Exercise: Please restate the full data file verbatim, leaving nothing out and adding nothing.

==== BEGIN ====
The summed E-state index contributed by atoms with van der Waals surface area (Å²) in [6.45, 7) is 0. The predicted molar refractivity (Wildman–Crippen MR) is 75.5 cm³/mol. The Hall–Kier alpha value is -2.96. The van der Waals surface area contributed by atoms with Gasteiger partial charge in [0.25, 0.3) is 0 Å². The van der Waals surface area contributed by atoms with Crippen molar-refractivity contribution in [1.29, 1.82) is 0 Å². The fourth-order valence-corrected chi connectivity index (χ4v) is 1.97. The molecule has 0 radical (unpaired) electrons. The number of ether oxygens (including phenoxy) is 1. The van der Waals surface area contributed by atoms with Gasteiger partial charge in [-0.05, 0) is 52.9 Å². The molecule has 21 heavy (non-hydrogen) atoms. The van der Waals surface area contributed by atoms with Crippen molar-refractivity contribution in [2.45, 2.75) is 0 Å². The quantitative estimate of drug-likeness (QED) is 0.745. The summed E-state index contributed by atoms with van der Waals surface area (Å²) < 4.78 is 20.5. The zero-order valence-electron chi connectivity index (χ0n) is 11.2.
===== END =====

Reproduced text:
The summed E-state index contributed by atoms with van der Waals surface area (Å²) in [6.45, 7) is 0. The predicted molar refractivity (Wildman–Crippen MR) is 75.5 cm³/mol. The Hall–Kier alpha value is -2.96. The van der Waals surface area contributed by atoms with Gasteiger partial charge in [0.25, 0.3) is 0 Å². The van der Waals surface area contributed by atoms with Crippen molar-refractivity contribution in [1.29, 1.82) is 0 Å². The fourth-order valence-corrected chi connectivity index (χ4v) is 1.97. The molecule has 0 radical (unpaired) electrons. The number of ether oxygens (including phenoxy) is 1. The van der Waals surface area contributed by atoms with Gasteiger partial charge in [-0.05, 0) is 52.9 Å². The molecule has 21 heavy (non-hydrogen) atoms. The van der Waals surface area contributed by atoms with Crippen molar-refractivity contribution in [2.45, 2.75) is 0 Å². The quantitative estimate of drug-likeness (QED) is 0.745. The summed E-state index contributed by atoms with van der Waals surface area (Å²) < 4.78 is 20.5. The zero-order valence-electron chi connectivity index (χ0n) is 11.2.